My Take on the End of UK’s 16-Month Lockdown

While the move abolished 16 months of on-off restrictions on daily life, a mixed sense of hope and uncertainty still prevails in the country as political divisions continue to deepen, increasingly taking an ideological turn

‘‘You must stay at home!’’ announced Boris Johnson in March 2020 on national television, marking the start of a 16-month nationwide lockdown. And on the 19th of July, the PM declared the lifting of all legal restrictions pertaining to the lockdown. What happened between the intervening 16 months is indeed an incredible period in my life as I shielded in southeast London for most of that time.

An aerial view of a deserted Central London reveals a breathtaking architecture of both old and modern, but devoid of the usual buzzing with people and commerce; the city is lifeless and uncharacteristically a ghost town. London has always prided itself for being the greatest city on earth. It is cosmopolitan, full of culture and activity. It is a magnet for the world’s wealthiest and brightest.

As life under lockdown became the norm, reports of infection and death rates dominated the news. The nation’s health service was stretched to its limits. Phrases like ‘stay at home’ and ‘work from home’ became common. Britain’s significant black and brown frontline medical staff became more visible as the wider public took note of it. Politics and science clashed in the most spectacular of ways—politicians not in favour of a continued lockdown salivated for hasty lifting of restrictions while science recommended otherwise. The clash turned ideological with newer phrases coming up like ‘woke’, ‘cancel culture’, ‘anti-vaxxer’ appearing more on daily news and discussions.

With the UK being one of the hardest hit nations in the world, Boris Johnson seemed unscathed as the Covid crisis stirred unrest in other nations. His electoral popularity stood firm as the Labour opposition struggled to get a space to breathe. National crisis usually brings trouble and strife for government and opportunities for the opposition; an anxious and disillusioned public is most likely to vote for a change of government. But none of these seemed to threaten the popularity of the Johnson administration. A recent by-election in Hartlepool, a traditionally Labour stronghold voted Conservative. How did Johnson pull this off despite presiding over one of the developed world’s highest death rates, a complete meltdown in testing, and contradictory public messaging? I think it remains a mystery.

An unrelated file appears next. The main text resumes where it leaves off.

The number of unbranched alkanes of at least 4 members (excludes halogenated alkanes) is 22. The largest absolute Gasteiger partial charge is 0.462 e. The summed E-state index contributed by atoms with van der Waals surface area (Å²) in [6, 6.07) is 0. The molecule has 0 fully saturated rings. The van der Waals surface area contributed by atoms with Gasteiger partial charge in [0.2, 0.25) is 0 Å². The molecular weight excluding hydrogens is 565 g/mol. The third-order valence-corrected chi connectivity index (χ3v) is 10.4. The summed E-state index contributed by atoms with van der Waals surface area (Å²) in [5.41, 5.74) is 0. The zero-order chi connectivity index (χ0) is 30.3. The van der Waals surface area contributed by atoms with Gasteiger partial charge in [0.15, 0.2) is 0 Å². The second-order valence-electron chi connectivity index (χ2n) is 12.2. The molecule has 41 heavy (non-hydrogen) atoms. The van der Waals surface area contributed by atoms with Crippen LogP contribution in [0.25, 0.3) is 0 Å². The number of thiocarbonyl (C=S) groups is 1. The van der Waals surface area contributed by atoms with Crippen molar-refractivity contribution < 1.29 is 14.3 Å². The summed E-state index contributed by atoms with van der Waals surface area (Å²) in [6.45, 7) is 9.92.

Political commentators attribute this to the skilful but dark deployment of culture wars. The left-wing media has a different approach to solving Labour’s electoral woes—replace Keith Stammer with a more appealing leader who can expose the government’s Covid crisis mismanagement more forcefully. In other words, an opposition leader who can criticise the government more sharply and provide the nation with an alternative vision of governance and direction.

Despite a rocky start, Britain’s mass vaccination campaign has been hailed a success. With most of the adult population vaccinated; hope returned. Outdoor businesses opened; later indoor ones followed. Mandatory masking and social distancing rules were ended. Most air travel restrictions were also lifted as many people scrambled to book for summer holidays. The rise of new vaccine-resistant variants risks the return of normalcy. The Delta variant cases continue to surge and rip through local communities, a frustrating development that continues to cloud outlook. If Johnson’s gamble pays off and cases continue to fall, a strange era in British politics could be coming to a close.

While coping with the impact of Covid-dominated public life, other events not related to it gave the nation a moment of soul-searching. Most notable of them was the issue of race. First sparked by a spill-over of the global anti-racist movement from across the Atlantic, it gradually gained a local flavour particularly after the Euro 2020 cup where England was the host nation. The England team started out poorly but improved as they qualified for the knock-out stages and into semi-final and final games.

England qualified for the final of a major tournament for the first time in 55 years. The historic performance was arguably powered by England’s largely black members of the squad, aided by a calm but great coach, Gareth Southgate. Sports has always been a microcosm of society. Racial politics dominated early into the tournament as England fans booed their national team for taking the knee. Taking the knee was a remarkably potent answer by Southgate to racist fans and politicians who were long in the fringes of national political debate but now found themselves at the centre of action.

As Raheem Sterling, who captured the nation’s imagination, repeatedly scored for England; Wembley erupted in joy. Football excitement gripped the nation reaching fever pitch as England qualified for the final game. The games brought a rare but brief happiness to a nation battered by Covid. The final game against Italy became unfortunately historic for other reasons. Following a 1-1 draw after 120 minutes, three of England’s black players—Marcus Rashford, Jadon Sancho and Bukayo Saka—missed penalties making England lose to Italy on home soil.

The devastating England defeat sparked a torrent of online racial abuse. Many asked if non-white England players are only accepted when victorious and vilified when defeated, particularly if their individual performance contributed to the loss. Is a conditional acceptance of black and brown athletes the norm in Europe now? As I watched England players fight off tears in the agony of defeat, an inconsolable Bukayo Saka sank into the arms of his fellow England players who comforted him, I was heartbroken and so was England.

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